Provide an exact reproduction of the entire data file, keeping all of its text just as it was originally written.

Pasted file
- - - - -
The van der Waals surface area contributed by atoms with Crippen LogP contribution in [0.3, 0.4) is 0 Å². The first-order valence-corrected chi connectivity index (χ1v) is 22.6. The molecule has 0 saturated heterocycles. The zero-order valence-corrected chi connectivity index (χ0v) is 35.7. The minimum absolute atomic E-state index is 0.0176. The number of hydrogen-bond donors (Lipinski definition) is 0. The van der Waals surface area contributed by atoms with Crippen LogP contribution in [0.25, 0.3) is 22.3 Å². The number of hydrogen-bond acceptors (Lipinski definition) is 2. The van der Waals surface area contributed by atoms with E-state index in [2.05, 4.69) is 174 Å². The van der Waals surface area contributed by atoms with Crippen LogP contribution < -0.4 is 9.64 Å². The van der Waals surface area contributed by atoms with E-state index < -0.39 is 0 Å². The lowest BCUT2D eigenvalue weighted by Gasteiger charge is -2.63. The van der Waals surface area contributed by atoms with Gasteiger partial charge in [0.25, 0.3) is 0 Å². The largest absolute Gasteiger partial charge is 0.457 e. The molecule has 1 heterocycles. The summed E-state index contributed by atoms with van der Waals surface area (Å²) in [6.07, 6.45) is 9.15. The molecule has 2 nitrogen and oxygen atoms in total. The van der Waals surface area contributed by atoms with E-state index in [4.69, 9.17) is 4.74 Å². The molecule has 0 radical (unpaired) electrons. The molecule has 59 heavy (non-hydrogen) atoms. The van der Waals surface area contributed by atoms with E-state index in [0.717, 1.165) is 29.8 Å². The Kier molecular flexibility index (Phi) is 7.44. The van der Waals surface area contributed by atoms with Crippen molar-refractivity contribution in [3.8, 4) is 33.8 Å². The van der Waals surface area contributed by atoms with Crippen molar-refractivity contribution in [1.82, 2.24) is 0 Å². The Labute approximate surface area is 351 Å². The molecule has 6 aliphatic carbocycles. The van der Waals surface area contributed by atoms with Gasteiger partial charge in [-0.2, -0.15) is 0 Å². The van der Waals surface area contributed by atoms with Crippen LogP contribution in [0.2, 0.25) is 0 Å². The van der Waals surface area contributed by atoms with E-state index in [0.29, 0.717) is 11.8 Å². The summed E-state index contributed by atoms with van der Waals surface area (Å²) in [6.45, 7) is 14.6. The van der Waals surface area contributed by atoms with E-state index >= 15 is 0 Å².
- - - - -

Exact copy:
The van der Waals surface area contributed by atoms with Crippen LogP contribution in [0.3, 0.4) is 0 Å². The first-order valence-corrected chi connectivity index (χ1v) is 22.6. The molecule has 0 saturated heterocycles. The zero-order valence-corrected chi connectivity index (χ0v) is 35.7. The minimum absolute atomic E-state index is 0.0176. The number of hydrogen-bond donors (Lipinski definition) is 0. The van der Waals surface area contributed by atoms with Crippen LogP contribution in [0.25, 0.3) is 22.3 Å². The number of hydrogen-bond acceptors (Lipinski definition) is 2. The van der Waals surface area contributed by atoms with E-state index in [2.05, 4.69) is 174 Å². The van der Waals surface area contributed by atoms with Crippen LogP contribution < -0.4 is 9.64 Å². The van der Waals surface area contributed by atoms with E-state index < -0.39 is 0 Å². The lowest BCUT2D eigenvalue weighted by Gasteiger charge is -2.63. The van der Waals surface area contributed by atoms with Gasteiger partial charge in [0.25, 0.3) is 0 Å². The largest absolute Gasteiger partial charge is 0.457 e. The molecule has 1 heterocycles. The summed E-state index contributed by atoms with van der Waals surface area (Å²) in [6.07, 6.45) is 9.15. The molecule has 2 nitrogen and oxygen atoms in total. The van der Waals surface area contributed by atoms with E-state index in [4.69, 9.17) is 4.74 Å². The molecule has 0 radical (unpaired) electrons. The molecule has 59 heavy (non-hydrogen) atoms. The van der Waals surface area contributed by atoms with E-state index in [0.717, 1.165) is 29.8 Å². The Kier molecular flexibility index (Phi) is 7.44. The van der Waals surface area contributed by atoms with Crippen molar-refractivity contribution in [3.8, 4) is 33.8 Å². The van der Waals surface area contributed by atoms with Crippen molar-refractivity contribution in [1.82, 2.24) is 0 Å². The Labute approximate surface area is 351 Å². The molecule has 6 aliphatic carbocycles. The van der Waals surface area contributed by atoms with Gasteiger partial charge in [-0.2, -0.15) is 0 Å². The van der Waals surface area contributed by atoms with Crippen LogP contribution in [0.2, 0.25) is 0 Å². The van der Waals surface area contributed by atoms with E-state index in [0.29, 0.717) is 11.8 Å². The summed E-state index contributed by atoms with van der Waals surface area (Å²) in [6.45, 7) is 14.6. The van der Waals surface area contributed by atoms with E-state index >= 15 is 0 Å².